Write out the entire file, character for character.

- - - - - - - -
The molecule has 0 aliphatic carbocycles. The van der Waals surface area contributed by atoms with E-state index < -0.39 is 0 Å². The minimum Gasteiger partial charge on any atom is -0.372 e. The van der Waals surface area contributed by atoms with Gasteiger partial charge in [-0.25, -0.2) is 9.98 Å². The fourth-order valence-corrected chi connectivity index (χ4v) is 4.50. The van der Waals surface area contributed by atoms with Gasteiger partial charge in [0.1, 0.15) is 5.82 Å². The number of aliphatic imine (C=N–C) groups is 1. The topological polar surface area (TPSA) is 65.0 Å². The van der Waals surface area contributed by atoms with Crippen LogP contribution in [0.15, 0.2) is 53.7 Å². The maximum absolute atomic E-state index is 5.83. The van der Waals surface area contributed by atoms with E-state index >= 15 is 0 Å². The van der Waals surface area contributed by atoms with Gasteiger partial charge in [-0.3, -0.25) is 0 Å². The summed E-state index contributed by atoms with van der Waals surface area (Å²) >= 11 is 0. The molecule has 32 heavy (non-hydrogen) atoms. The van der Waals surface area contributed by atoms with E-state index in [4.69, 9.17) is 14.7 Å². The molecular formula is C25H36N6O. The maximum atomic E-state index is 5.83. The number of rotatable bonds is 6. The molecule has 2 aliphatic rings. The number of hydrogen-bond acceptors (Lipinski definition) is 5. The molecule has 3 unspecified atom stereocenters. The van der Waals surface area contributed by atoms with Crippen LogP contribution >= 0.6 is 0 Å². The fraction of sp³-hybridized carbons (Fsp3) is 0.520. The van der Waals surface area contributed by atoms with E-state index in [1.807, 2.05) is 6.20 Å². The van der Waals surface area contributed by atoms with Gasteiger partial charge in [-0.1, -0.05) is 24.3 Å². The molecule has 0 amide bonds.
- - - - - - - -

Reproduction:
The molecule has 0 aliphatic carbocycles. The van der Waals surface area contributed by atoms with E-state index < -0.39 is 0 Å². The minimum Gasteiger partial charge on any atom is -0.372 e. The van der Waals surface area contributed by atoms with Gasteiger partial charge in [-0.25, -0.2) is 9.98 Å². The fourth-order valence-corrected chi connectivity index (χ4v) is 4.50. The van der Waals surface area contributed by atoms with Gasteiger partial charge in [0.1, 0.15) is 5.82 Å². The number of aliphatic imine (C=N–C) groups is 1. The topological polar surface area (TPSA) is 65.0 Å². The van der Waals surface area contributed by atoms with Crippen LogP contribution in [0.15, 0.2) is 53.7 Å². The maximum absolute atomic E-state index is 5.83. The van der Waals surface area contributed by atoms with E-state index >= 15 is 0 Å². The van der Waals surface area contributed by atoms with Gasteiger partial charge in [-0.3, -0.25) is 0 Å². The summed E-state index contributed by atoms with van der Waals surface area (Å²) >= 11 is 0. The molecule has 32 heavy (non-hydrogen) atoms. The van der Waals surface area contributed by atoms with E-state index in [4.69, 9.17) is 14.7 Å². The molecular formula is C25H36N6O. The maximum atomic E-state index is 5.83. The number of rotatable bonds is 6. The molecule has 2 aliphatic rings. The number of hydrogen-bond acceptors (Lipinski definition) is 5. The molecule has 3 unspecified atom stereocenters. The van der Waals surface area contributed by atoms with Crippen LogP contribution >= 0.6 is 0 Å². The fraction of sp³-hybridized carbons (Fsp3) is 0.520. The van der Waals surface area contributed by atoms with E-state index in [1.807, 2.05) is 6.20 Å². The van der Waals surface area contributed by atoms with Gasteiger partial charge in [-0.1, -0.05) is 24.3 Å². The molecule has 0 amide bonds.